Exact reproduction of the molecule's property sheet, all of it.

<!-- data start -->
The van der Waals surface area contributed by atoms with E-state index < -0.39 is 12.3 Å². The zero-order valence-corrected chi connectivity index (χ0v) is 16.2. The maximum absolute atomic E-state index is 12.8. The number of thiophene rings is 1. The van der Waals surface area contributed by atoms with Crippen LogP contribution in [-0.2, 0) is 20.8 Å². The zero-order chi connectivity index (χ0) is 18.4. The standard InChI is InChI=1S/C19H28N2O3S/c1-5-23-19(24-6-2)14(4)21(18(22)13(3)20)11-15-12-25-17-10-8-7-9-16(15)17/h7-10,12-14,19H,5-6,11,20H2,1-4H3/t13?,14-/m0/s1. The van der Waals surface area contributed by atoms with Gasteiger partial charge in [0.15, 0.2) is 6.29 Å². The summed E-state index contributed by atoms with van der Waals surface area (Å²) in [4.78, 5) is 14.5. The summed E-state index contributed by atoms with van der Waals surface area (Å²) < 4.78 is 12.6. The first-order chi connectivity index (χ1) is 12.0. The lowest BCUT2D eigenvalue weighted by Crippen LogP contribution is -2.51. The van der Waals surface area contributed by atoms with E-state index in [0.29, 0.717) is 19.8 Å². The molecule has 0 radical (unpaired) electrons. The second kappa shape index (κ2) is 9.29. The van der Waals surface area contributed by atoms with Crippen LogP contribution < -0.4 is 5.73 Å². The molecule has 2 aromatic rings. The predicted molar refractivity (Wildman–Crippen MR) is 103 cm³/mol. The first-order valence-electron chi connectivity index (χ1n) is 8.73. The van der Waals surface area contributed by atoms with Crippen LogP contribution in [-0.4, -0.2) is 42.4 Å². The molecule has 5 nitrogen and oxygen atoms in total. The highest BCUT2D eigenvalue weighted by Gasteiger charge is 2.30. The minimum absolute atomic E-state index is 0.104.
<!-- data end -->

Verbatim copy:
The van der Waals surface area contributed by atoms with E-state index < -0.39 is 12.3 Å². The zero-order valence-corrected chi connectivity index (χ0v) is 16.2. The maximum absolute atomic E-state index is 12.8. The number of thiophene rings is 1. The van der Waals surface area contributed by atoms with Crippen LogP contribution in [-0.2, 0) is 20.8 Å². The zero-order chi connectivity index (χ0) is 18.4. The standard InChI is InChI=1S/C19H28N2O3S/c1-5-23-19(24-6-2)14(4)21(18(22)13(3)20)11-15-12-25-17-10-8-7-9-16(15)17/h7-10,12-14,19H,5-6,11,20H2,1-4H3/t13?,14-/m0/s1. The van der Waals surface area contributed by atoms with Gasteiger partial charge in [0.15, 0.2) is 6.29 Å². The summed E-state index contributed by atoms with van der Waals surface area (Å²) in [4.78, 5) is 14.5. The summed E-state index contributed by atoms with van der Waals surface area (Å²) < 4.78 is 12.6. The first-order chi connectivity index (χ1) is 12.0. The lowest BCUT2D eigenvalue weighted by Crippen LogP contribution is -2.51. The van der Waals surface area contributed by atoms with E-state index in [0.29, 0.717) is 19.8 Å². The molecule has 0 radical (unpaired) electrons. The second kappa shape index (κ2) is 9.29. The van der Waals surface area contributed by atoms with Crippen LogP contribution < -0.4 is 5.73 Å². The molecule has 2 aromatic rings. The predicted molar refractivity (Wildman–Crippen MR) is 103 cm³/mol. The first-order valence-electron chi connectivity index (χ1n) is 8.73. The van der Waals surface area contributed by atoms with Crippen LogP contribution in [-0.4, -0.2) is 42.4 Å². The molecule has 5 nitrogen and oxygen atoms in total. The highest BCUT2D eigenvalue weighted by Gasteiger charge is 2.30. The minimum absolute atomic E-state index is 0.104.